A new study has discovered that listening to your favourite songs over and over could be good for your brain.
The study was conducted by the University of Toronto and Unity Health Toronto. It looked at patients with mild Alzheimer’s and used music that was personally meaningful to the study participants, for example, the song they danced to at their wedding. It found that meaningful songs played for patients with early stages of Alzheimer’s activated a “distinct neural network.”
The study was published on Tuesday in the Journal of Alzheimer’s Disease.
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“We have new brain-based evidence that autobiographically salient music — that is, music that holds special meaning for a person, like the song they danced to at their wedding — stimulates neural connectivity in ways that help maintain higher levels of functioning,” Michael Thaut, senior author of the study and director of U of T’s Music and Health Science Research Collaboratory, said in a press release.
The study was small but showed promising results that could encourage larger studies on the topic. Using music to help people in the early stages of Alzheimer’s and dementia could be a game-changer in terms of cost, accessibility, and ease of treatment.
“Music-based interventions may be a feasible, cost-effective and readily accessible intervention for those in early-stage cognitive decline,” says Corinne Fischer, lead author and director of Geriatric Psychiatry at St. Michael’s Hospital of Unity Health Toronto said in a press release.
There were 14 participants in the study, six musicians and eight non-musicians. They each listened to a curated playlist for an hour per day for three weeks. Participants underwent structural and functional MRIs while being played clips of music. Some of the songs played during the MRIs were well-known and held special meaning to the participants; others were newly composed and had no significance.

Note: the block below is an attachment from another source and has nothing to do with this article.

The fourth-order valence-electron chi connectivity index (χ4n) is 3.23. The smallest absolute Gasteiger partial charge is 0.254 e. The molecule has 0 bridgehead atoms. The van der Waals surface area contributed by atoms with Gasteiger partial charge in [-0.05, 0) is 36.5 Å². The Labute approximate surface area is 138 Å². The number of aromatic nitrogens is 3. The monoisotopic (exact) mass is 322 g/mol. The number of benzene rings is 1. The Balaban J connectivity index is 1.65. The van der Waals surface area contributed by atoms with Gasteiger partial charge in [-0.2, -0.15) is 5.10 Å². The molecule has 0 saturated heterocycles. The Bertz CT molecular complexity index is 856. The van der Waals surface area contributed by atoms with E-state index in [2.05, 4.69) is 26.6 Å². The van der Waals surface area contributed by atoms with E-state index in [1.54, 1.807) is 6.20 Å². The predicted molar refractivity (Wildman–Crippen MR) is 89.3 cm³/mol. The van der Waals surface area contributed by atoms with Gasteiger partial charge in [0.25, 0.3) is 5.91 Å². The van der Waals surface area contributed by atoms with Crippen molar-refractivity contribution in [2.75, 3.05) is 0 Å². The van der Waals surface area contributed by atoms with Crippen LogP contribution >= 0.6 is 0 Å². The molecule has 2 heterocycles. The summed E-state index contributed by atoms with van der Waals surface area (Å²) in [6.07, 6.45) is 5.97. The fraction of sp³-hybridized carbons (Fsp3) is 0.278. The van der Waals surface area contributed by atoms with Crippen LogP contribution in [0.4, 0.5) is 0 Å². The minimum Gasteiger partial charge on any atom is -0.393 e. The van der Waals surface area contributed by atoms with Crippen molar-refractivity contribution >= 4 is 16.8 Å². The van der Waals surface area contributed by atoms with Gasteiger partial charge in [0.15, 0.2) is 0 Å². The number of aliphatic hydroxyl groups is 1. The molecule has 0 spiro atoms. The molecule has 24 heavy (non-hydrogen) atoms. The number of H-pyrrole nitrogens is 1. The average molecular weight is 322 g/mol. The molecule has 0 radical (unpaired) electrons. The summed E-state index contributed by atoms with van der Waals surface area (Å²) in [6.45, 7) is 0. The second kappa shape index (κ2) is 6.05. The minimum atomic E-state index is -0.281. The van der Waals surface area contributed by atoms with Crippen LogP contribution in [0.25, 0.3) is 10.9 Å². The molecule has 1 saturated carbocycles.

When participants were played the music that meant something to them, it activated different areas of their brain than when listening to music that had no special meaning. All participants, regardless of musical knowledge, showed improved cognitive abilities.
“Whether you’re a lifelong musician or have never even played an instrument, music is an access key to your memory, your pre-frontal cortex,” Thaut said. “It’s simple — keep listening to the music that you’ve loved all your life. Your all-time favourite songs, those pieces that are especially meaningful to you — make that your brain gym.”
The next stage of research will expand the study to more participants.
So, you heard the scientists, hit repeat on your favourite, meaningful tunes!